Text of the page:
Louisiana legislators are gearing up for another attempt at unlocking parts of the state budget that have been dedicated to pet causes over the years and largely protected from cuts.
"Every time we've brought up statutory dedications in the Legislature, we've met a load of resistance," Rep. Rick Edmonds told a crowd at the Republican Party of East Baton Rouge Parish's Ronald Reagan Newsmaker Luncheon on Tuesday. "We've failed to do this."
Edmonds, R-Baton Rouge, is leading a new effort to review each of the state's 344 "statutory dedications" through the Joint Budget Committee subcommittee on statutorily dedicated funds that he co-chairs. The subcommittee expects to meet after the Joint Budget Committee's meeting later this month.
Edmonds said it is early in the process, but he expects that members will go over each dedication one-by-one, 50 per meeting.
About $2 billion of the state's $26 billion budget funnels down through “statutory dedications” — money the Legislature has put to the side through measures passed in the State Capitol over the years. The dedicated funding streams include money for marketing and tourism efforts, improvements to state parks, agriculture research in specialized areas and wildlife conservation efforts, among other special interests.
Edmonds and other lawmakers who have dealt with repeated cycles of budget shortfalls and now face a looming $1 billion "fiscal cliff" when a temporary sales tax hike expires next year, have been increasingly eyeing the perennial issue of carve outs as a way of giving more flexibility in state spending. The rollback of dedications, supporters say, would allow lawmakers to better prioritize the state's spending.
Critics argue that it provides uncertainty for programs that rely on those funds.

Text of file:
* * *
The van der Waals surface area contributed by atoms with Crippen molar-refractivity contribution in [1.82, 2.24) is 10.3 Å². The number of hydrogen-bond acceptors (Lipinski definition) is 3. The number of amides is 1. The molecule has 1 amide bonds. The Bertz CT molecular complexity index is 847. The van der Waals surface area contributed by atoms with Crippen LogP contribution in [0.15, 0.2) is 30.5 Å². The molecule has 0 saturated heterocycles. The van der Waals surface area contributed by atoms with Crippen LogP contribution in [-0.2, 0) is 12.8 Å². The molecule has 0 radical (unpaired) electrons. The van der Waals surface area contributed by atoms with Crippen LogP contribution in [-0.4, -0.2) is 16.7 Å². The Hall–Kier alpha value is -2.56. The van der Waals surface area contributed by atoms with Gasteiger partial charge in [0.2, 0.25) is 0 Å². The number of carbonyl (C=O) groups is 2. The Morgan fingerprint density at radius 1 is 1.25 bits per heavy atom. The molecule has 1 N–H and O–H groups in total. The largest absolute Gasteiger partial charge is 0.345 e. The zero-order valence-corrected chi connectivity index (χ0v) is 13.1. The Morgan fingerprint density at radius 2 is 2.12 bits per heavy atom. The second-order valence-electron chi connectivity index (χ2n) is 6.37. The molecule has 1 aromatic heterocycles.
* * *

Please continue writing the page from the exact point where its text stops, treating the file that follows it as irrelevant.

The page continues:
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"I promised my district we would look at these statutory dedications," he said.
It could prove to be an uphill battle. An attempt to rein in the carve-outs earlier this year set off an avalanche of proposed amendments that aimed to protect legislators' pet issues. Legislation that would have let voters decide the fate of the statutory dedications ultimately fell fewer than a dozen votes shy of passing the Republican-controlled House.
And that was at a time when lawmakers were already being urged to consider ways to overhaul spending and ward off the looming fiscal cliff.
Gov. John Bel Edwards, a Democrat who has spent the past several weeks meeting with business leaders and local officials across the state about the budget, appears open to evaluating dedicated funds.
"Some of those discussions have happened during his statewide tour of roundtable discussions with local elected officials and business leaders and even during previous legislative sessions," Edwards spokesman Tucker Barry said.
But Barry also cautioned that the approach isn't as easy as it may sound.
"Every dedication funds a certain set of services that have a set of constituencies behind it," he said. "The Legislature will have to make difficult decisions on whether to find funding for vital and popular services, either through dedication of revenues or the general fund."
Edmonds said he hears one thing from constituents than all other comments and suggestions combined: "It is 'Please don't raise my taxes,'" he said, noting that even in his more affluent suburban Baton Rouge district he believes residents are strapped financially.
"I certainly don't believe that we should be raising taxes," Edmonds said.
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That's prompted him to look elsewhere. Last year, he and Rep. Tony Bacala, R-Prairieville, set out to identify vacant government jobs that agencies received funding for with the goal of stripping that funding from future budgets.
Now, Edmonds has set his sights on the statutory dedications issue.
"One of these days, we're gonna get tired of talking about the budget," he said.
Edwards hasn't yet unveiled his recommendations for ways the Legislature should shore up the state's finances next year.
Certain tax and budget issues can only be addressed in a special session, and the governor gets to set the agenda for special sessions, unless the Legislature takes the unusual move of calling its own session.
Edmonds' ideal budget approach would be among the more radical proposals — basically wiping the slate clean to rebuild government.
"We need to evaluate and redesign each Louisiana agency," he said. "Sometimes in business you can't run your business the same way you did last year."